Way back in 2007, I kicked off the Down On the Street series (which was supposed to be a one-time reference to the title of a Stooges song beloved by me and the late Davey J. Johnson) with the first of what would turn out to be hundreds of interesting street-parked cars: a 1984 Cadillac Cimarron d’Oro. That led to something of a Cimarron obsession, and I’ve spent the past 15 years documenting every semi–intact Cadillac J-Body I find during my junkyard adventures. You’d think they’d all have been crushed by now, but such is not the case; I found this loaded Brown Overload Edition ’85 in a yard near Pikes Peak earlier this year.
The Cimarron was the Cadillac-badged version of the Chevrolet Cavalier (or, if you prefer, the Cadillac-badged version of the Isuzu Aska), and it cost about twice as much as a Cavalier. Sales spanned the 1982 through 1988 model years.
The Cadillac Division had scored a big sales success with a Cadillac-ized Chevy Nova in the late 1970s, and something had to be done about small European luxury sedans stealing Cadillac sales.
Unfortunately for The General, there’s only so much you can do to turn a cheap transportation appliance into a credible swankmobile, and now nearly everyone jeers at the very idea of the Cimarron.
My wife’s Wisconsin family stayed loyal to General Motors products for most of the 20th century, with her parents working their way from Chevrolets on to Buicks and her grandparents climbing Sloan’s Ladder of Success from Oldsmobile all the way up to the pinnacle: Cadillac. Upon retirement in the middle 1980s, it seemed prudent for Grandpa to trade in the Sedan DeVille for a new Cimarron. So, he took the DeVille from Milwaukee down to Francis A. Whibbs‘ dealership in Chicago and picked up the new Caddy… which turned out to be a disappointing lemon that spent more time in the shop than on the street. At least they saved the Cimarron’s keychain, which I now own.
This brown and maroon-ish brown interior appears to be the “Ripple cloth and Sierra Grain leather seating area combination” and was far nicer than anything you could get in the prole-grade Cavalier.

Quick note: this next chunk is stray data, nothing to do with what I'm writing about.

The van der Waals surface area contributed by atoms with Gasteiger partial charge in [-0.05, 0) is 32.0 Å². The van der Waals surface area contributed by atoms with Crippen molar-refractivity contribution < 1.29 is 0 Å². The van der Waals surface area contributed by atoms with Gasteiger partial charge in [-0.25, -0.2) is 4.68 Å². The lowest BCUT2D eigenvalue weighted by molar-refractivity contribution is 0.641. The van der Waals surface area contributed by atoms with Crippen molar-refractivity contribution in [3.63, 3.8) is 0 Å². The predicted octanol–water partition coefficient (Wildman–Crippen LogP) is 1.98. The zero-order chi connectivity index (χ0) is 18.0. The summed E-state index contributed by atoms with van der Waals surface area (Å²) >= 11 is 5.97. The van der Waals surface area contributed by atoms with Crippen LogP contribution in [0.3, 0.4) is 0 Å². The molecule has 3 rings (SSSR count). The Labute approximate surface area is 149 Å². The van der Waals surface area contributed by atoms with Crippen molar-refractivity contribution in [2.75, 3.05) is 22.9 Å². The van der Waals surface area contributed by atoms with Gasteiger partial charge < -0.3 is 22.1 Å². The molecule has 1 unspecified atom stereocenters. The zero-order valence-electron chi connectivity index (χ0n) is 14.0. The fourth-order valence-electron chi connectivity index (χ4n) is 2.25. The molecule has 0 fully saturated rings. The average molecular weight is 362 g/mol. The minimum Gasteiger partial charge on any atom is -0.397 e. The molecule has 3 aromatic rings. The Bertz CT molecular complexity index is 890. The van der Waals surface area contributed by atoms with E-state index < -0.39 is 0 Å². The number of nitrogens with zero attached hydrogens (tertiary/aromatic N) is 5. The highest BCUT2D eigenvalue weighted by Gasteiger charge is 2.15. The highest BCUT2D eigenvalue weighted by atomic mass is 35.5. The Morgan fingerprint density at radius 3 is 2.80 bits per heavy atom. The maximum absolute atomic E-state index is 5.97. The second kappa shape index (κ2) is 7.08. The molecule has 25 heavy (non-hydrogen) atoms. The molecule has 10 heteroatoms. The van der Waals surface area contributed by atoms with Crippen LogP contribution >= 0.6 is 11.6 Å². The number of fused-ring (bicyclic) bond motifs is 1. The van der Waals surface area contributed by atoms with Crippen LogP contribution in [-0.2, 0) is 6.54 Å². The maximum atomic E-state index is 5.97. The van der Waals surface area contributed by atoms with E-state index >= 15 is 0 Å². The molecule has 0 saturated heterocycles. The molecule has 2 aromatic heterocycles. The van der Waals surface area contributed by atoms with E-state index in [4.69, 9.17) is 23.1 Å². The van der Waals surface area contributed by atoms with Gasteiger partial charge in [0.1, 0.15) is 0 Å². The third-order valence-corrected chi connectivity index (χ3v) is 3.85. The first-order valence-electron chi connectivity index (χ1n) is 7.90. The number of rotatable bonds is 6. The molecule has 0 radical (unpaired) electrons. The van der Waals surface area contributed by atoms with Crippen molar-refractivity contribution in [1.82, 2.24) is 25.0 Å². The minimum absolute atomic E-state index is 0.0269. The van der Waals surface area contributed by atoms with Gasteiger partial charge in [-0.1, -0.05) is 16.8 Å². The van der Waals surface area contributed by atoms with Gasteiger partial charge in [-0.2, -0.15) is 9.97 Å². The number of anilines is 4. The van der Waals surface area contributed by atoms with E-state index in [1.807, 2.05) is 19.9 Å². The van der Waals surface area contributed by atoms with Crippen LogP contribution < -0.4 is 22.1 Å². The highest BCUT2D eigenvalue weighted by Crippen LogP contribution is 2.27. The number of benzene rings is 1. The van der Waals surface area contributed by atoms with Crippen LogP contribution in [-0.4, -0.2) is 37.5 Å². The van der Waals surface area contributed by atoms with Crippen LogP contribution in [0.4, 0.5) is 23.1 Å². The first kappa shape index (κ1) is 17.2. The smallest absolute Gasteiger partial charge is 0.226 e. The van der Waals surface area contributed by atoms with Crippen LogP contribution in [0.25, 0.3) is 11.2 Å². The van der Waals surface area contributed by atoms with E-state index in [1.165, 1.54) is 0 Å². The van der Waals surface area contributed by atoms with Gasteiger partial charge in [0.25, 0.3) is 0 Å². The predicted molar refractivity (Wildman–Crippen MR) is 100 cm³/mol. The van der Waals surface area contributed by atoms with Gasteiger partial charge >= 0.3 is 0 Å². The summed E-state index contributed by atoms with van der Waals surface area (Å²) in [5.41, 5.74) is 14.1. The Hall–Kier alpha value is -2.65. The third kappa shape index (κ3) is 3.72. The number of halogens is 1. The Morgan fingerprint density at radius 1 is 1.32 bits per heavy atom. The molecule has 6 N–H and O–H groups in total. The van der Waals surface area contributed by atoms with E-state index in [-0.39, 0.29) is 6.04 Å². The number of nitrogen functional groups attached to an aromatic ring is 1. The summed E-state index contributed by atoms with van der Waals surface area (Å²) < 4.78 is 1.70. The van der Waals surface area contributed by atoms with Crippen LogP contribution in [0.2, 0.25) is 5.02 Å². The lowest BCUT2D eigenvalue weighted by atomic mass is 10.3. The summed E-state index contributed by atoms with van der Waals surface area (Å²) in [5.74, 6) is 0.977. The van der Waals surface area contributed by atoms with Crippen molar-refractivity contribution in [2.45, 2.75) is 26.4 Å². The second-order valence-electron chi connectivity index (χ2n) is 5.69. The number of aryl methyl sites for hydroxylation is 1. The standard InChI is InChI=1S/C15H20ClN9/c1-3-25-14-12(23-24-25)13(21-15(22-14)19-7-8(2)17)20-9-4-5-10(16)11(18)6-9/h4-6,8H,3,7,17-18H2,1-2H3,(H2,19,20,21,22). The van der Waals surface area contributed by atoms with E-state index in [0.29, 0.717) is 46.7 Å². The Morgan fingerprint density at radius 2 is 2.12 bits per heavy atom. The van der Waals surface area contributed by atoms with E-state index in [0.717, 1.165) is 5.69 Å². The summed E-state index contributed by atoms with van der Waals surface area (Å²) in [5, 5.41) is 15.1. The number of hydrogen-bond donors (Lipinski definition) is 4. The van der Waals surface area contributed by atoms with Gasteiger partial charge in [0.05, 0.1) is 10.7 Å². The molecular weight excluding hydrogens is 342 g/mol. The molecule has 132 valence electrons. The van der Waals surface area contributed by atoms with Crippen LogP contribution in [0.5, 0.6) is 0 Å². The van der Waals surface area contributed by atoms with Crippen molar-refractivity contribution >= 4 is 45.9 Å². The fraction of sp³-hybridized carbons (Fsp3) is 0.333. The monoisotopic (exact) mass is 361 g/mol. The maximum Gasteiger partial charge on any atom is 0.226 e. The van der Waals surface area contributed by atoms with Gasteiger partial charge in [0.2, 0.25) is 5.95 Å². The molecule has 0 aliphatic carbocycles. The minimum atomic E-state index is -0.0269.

The digital gauge cluster added $238 to the Cimarron’s $12,692 price tag (that’s about $650 on a $34,590 car when reckoned in 2022 dollars). It wasn’t as cool as the digital dash of the Subaru XT, but still futuristic stuff for 1985.
Unlike most other J-Bodies for 1985, the Cimarron came with an AM/FM radio as standard equipment (or you could get a $151 credit for deleting the radio). This “Symphony Sound” cassette deck with AM stereo and a five-band equalizer added 299 bucks (about $815 today). If you wanted this radio with a built-in CB (so you could give a big 10-4 to the trucker man), it cost $895 ($2,440 now). In 1985, I was paying $1,296 for that year’s tuition at the University of California (plus $50/month for rent at the on-campus trailer park, where students could perform engine swaps in their front yards), so the idea of a CB radio for nearly as many frogskins as a quarter’s tuition would have seemed shocking to me at the time.
The base engine in the ’85 Cimarron was the same 2.0-liter four-banger found in the Cavalier, but with 88 horses instead of the Chevy’s 85. This car has the optional 2.8-liter V6, rated at 125 horsepower and adding $560 to the car’s price tag. I’d have shot photos of the engine, but the hood latch mechanism was broken and I didn’t feel like messing with it in order to see an engine I’ve photographed many times before.
Believe it or not, the base transmission in the 1985 Cimarron was an old-timey four-on-the-floor manual, though nearly all Cimarron buyers spent the extra $350 ($955 now) for the automatic. I’ve managed to find a junkyard Cimarron with the rare V6/4-speed combination, amazingly.
This car also has the optional 14″ alloy wheels, which cost just 40 additional bucks.
This DALE sticker probably dates back to the car’s early days on the road.
The keys were still in it when it showed up to its final parking spot.
I picked up a 2009 Hyundai Accent radio for a car-parts boombox project that day (late-2000s Hyundais are among the few junkyard cars that offer factory radios that have AUX jacks but no CAN Bus requirements), and you can see it sitting next to my trusty junkyard toolbox in this photo.
[Images courtesy of the author]
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